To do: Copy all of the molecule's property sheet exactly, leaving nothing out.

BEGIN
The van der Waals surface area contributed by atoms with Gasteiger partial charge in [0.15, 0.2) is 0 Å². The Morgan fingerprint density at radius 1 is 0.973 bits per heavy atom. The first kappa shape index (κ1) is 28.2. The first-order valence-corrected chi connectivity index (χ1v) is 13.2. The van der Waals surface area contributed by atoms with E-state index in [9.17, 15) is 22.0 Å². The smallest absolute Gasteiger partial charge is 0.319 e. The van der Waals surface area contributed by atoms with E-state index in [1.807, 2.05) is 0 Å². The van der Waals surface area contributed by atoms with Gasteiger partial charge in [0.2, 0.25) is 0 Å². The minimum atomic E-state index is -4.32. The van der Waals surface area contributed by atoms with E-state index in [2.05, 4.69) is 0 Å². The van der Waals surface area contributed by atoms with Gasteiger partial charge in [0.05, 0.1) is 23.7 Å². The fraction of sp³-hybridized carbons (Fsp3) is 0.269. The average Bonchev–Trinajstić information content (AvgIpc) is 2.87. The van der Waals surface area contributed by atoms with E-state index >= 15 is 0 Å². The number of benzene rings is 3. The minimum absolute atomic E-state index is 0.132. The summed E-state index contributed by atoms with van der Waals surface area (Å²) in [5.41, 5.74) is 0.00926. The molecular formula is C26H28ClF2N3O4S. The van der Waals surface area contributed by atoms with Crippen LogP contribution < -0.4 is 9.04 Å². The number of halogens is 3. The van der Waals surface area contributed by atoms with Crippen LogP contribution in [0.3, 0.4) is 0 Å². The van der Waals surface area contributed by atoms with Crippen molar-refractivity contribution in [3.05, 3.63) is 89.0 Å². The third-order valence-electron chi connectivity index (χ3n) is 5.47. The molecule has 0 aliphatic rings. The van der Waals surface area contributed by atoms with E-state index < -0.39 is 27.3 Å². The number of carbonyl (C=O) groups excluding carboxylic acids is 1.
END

The van der Waals surface area contributed by atoms with Gasteiger partial charge in [0.15, 0.2) is 0 Å². The Morgan fingerprint density at radius 1 is 0.973 bits per heavy atom. The first kappa shape index (κ1) is 28.2. The first-order valence-corrected chi connectivity index (χ1v) is 13.2. The van der Waals surface area contributed by atoms with E-state index in [9.17, 15) is 22.0 Å². The smallest absolute Gasteiger partial charge is 0.319 e. The van der Waals surface area contributed by atoms with E-state index in [1.807, 2.05) is 0 Å². The van der Waals surface area contributed by atoms with Gasteiger partial charge in [0.2, 0.25) is 0 Å². The minimum atomic E-state index is -4.32. The van der Waals surface area contributed by atoms with E-state index in [2.05, 4.69) is 0 Å². The van der Waals surface area contributed by atoms with Gasteiger partial charge in [0.05, 0.1) is 23.7 Å². The fraction of sp³-hybridized carbons (Fsp3) is 0.269. The average Bonchev–Trinajstić information content (AvgIpc) is 2.87. The van der Waals surface area contributed by atoms with E-state index >= 15 is 0 Å². The number of benzene rings is 3. The minimum absolute atomic E-state index is 0.132. The summed E-state index contributed by atoms with van der Waals surface area (Å²) in [5.41, 5.74) is 0.00926. The molecular formula is C26H28ClF2N3O4S. The van der Waals surface area contributed by atoms with Crippen LogP contribution < -0.4 is 9.04 Å². The number of halogens is 3. The van der Waals surface area contributed by atoms with Crippen LogP contribution in [0.3, 0.4) is 0 Å². The van der Waals surface area contributed by atoms with Crippen molar-refractivity contribution in [3.05, 3.63) is 89.0 Å². The third-order valence-electron chi connectivity index (χ3n) is 5.47. The molecule has 0 aliphatic rings. The van der Waals surface area contributed by atoms with E-state index < -0.39 is 27.3 Å². The number of carbonyl (C=O) groups excluding carboxylic acids is 1.